Research suggests how sea
life will react to acidification
By Janet Raloff
If carbon dioxide emissions don’t begin
to decline soon, the complex fabric
of marine ecosystems will begin fraying — and eventually unravel completely,
two new studies conclude.
The diversity of ocean species thins
and many survivors’ health declines as
the pH of ocean water falls in response
to rising carbon dioxide levels, scientists from England and Florida reported
February 18. What’s more, affected
species aren’t restricted to those with
shells and calcified support structures — features particularly vulnerable
to seawater acidification.
Jason Hall-Spencer of Plymouth University in England and his colleagues
have been collecting data from marine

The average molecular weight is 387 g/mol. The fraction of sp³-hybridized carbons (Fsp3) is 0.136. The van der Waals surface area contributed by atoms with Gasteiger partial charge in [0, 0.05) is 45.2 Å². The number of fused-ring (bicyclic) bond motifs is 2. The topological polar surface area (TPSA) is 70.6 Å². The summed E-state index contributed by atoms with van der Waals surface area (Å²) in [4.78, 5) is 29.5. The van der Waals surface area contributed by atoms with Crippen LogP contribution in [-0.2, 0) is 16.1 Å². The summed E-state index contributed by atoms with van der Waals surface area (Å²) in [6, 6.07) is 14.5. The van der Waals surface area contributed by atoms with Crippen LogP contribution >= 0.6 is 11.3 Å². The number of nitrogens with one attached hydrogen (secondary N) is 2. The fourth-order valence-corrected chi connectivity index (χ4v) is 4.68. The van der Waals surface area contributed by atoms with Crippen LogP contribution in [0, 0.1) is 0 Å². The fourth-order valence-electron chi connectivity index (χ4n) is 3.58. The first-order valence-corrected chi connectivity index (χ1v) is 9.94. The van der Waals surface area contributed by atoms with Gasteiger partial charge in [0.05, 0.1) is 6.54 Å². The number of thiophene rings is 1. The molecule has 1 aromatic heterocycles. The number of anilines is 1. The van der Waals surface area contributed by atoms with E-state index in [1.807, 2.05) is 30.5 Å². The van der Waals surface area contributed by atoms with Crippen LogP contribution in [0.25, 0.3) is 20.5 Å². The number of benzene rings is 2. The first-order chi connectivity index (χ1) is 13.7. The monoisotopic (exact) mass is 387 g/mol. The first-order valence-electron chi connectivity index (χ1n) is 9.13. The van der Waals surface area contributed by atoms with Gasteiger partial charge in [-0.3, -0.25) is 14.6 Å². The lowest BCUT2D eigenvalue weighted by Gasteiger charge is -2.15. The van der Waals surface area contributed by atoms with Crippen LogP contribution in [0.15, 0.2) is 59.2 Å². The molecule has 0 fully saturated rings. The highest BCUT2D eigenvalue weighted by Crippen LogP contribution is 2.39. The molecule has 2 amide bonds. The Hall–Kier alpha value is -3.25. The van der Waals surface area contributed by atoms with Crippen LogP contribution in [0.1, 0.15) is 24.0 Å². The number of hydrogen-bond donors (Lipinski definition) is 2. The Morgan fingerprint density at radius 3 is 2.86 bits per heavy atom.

sites off Italy, Mexico and Papua New
Guinea, where high concentrations of
carbon dioxide percolate out of the sea-bed from volcanic activity below. Directly
above these CO2 seeps, pH plummets to
7. 8 or below, a value that is expected to
occur widely by 2100 and which is substantially lower than the normal level for
these areas, 8. 1. The sites offer a preview
of what may happen to seafloor ecosystems as CO2 levels continue to rise.
Compared with nearby normal-pH
sites, species richness in low-pH zones
was diminished by 30 percent, Hall-Spencer reported. “Coral and some algae
are gone. And the sea urchins are gone,”
he said. Fish may be present, but unlike
in areas with a normal pH, they won’t
deposit their eggs there.
Although seagrasses appear to survive
just fine in the low-pH seawater, close
inspection showed that fish had nibbled
the fronds, Hall-Spencer found. He iden-
tified one likely explanation: At low pH,
these grasses no longer produced the
phenolic defense compounds that typi-
cally deter grazing animals.